H2Z: So speaking of your guitars, how many do you currently have and do you have a favourite you used on the new record?
DF: Last time I went down to my locker I had a little over 300. It’s been some time since we have done an updated head count and done an inventory, and add a whole bunch of new guitars that I have gotten. I did go down there and cherry picked around 25 guitars to use on the album. I wanted to have a range of them, some for slide, some for nylon, some for acoustic. There was about 12 different electric guitars. There were Stratocasters, Telecasters, some old Gretch Guitars. A few Les Pauls, including my ‘59 Les Paul, and some Gold Top Les Pauls which all came out of storage to be on the album. A really great ‘57 Les Paul Jnr came out. Do you know James Young from Styx? I used one of his custom guitars, he has this company that makes him custom guitars with special pick-ups, switches and a sustaniac in it. I grabbed that and used it on the track Sun. I used it and played slide and it came out sounding like a pedal steel guitar part. I just wanted to have a lot of different sounds. I also used between 12-15 different amps. Things like the tiny Tweed Champs that i used on Eagles “Hotel California” and “Victim Of Love”, all the way up to 50 Watt Marshall Stacks. Also some Leslie, and Bogner amps, so I could have a different colour combination from song to song. And when you play alongside someone you have to play a different guitar so it all doesn’t sound the same. So say Slash plays a Les Paul, then for my part I use a Fender so we each had our own sound. There was such a wild variety of sounds on this record.
H2Z: Now you mentioned “Hotel California” a few times, and it’s an iconic and classic song, but I have to ask, outside of that song, was is the song you are proudest to have composed?
DF: That is a really difficult question to answer because a lot of musicians see their songs as their children so it’s hard to pick just one. But I have to say there is a song on this album called Sun, which I actually wrote in 1974 when I first joined the Eagles, right after my first son was born. And i played that song, with its unusual guitar tuning for Henley and Frey and they said “Oh that’s really sweet you wrote a song for your son when he was born, let’s go back to working on ‘One Of These Nights’”, and they just left it there. I went back and listened to it but I thought the scope of the lyrics were very narrow. So I broadened up the song, but they (Henley and Frey) but they just couldn’t hear what I heard. But now I am really proud people get to hear that song and I can let people know that I loved it when I wrote it in 1974 but they rejected it. Sometimes you can revisit the past and the things you cast away, and they turn out great.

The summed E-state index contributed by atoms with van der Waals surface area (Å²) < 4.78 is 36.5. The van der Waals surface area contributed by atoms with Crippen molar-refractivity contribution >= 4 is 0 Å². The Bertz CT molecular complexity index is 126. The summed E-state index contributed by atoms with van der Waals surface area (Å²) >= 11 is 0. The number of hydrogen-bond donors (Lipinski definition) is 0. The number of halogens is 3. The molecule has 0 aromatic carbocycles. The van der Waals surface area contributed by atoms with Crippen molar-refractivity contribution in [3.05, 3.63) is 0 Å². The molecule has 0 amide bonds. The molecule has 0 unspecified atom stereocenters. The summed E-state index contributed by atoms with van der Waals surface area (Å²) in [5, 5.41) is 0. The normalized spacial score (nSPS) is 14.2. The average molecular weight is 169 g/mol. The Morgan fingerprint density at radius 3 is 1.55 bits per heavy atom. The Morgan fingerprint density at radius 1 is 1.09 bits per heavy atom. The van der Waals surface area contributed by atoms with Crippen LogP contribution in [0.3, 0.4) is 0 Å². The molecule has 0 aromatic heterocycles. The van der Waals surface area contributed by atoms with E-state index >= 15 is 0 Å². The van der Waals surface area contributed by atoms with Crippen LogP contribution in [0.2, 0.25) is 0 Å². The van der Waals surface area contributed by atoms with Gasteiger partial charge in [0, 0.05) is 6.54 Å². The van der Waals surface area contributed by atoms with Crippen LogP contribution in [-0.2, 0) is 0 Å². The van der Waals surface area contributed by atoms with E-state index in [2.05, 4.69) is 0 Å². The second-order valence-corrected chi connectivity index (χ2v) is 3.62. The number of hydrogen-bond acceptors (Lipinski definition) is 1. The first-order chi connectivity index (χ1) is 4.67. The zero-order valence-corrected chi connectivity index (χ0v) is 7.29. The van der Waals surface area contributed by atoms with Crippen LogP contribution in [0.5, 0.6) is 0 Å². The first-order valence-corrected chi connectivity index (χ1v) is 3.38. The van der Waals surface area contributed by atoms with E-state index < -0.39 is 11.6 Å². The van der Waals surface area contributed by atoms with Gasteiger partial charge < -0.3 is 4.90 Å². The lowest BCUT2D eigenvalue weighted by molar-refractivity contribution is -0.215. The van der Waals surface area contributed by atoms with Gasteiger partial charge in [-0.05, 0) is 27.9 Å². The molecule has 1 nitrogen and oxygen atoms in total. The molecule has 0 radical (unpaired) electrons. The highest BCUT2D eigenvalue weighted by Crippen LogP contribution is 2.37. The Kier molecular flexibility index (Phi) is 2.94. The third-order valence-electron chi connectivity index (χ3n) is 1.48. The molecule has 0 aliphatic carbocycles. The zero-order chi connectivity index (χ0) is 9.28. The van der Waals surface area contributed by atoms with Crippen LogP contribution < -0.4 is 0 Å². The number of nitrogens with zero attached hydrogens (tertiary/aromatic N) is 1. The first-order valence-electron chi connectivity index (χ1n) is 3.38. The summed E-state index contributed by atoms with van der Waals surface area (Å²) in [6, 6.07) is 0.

H2Z: Speaking of the past, are you still in contact with anyone from your pre Eagles bands “Flow” and “The Maundy Quintet”?
DF: I still talk to Bernie Leadon, we are still really good friends. The Bass player from The Maundy Quintet, was a guy called Barry Scurran, became a doctor and just today I actually recorded a video celebrating his retirement. The drummer was a guy called Boomer, I stay in touch with him and all those guys. The singer not so much. Two of the guys that were in “Flow” have passed away, one from a drug overdose and the other from natural causes, and that only leaves one other guy and we were at odds when I left that band so not really anyone else
H2Z: Thanks for your time today Don, we will wind down now, any final words for your fans in Australia?
DF: I miss you all dramatically, I would love nothing more than to come back down and spend a month down there, play some shows, hang out with you all, share some beers, and just enjoying all you beautiful people and your country
Don Felder’s new album “American Rock ‘N’ Roll” is out now physically and digitally via BMG
American Rock ‘N’ Roll (ft Slash, Mick Fleetwood and Chad Smith)
She Just Doesn’t Get It
The Way Things Have To Be (ft Peter Frampton)
Little Latin Lover
Hearts On Fire
Limelight (ft Richie Sambora and Orianthi)
You’re My World
Falling In Love (ft Steve Porcaro)
Charmed (ft Alex Lifeson)
Rock You (Ft Sammy Hagar, Joe Satriani and Bob Weir)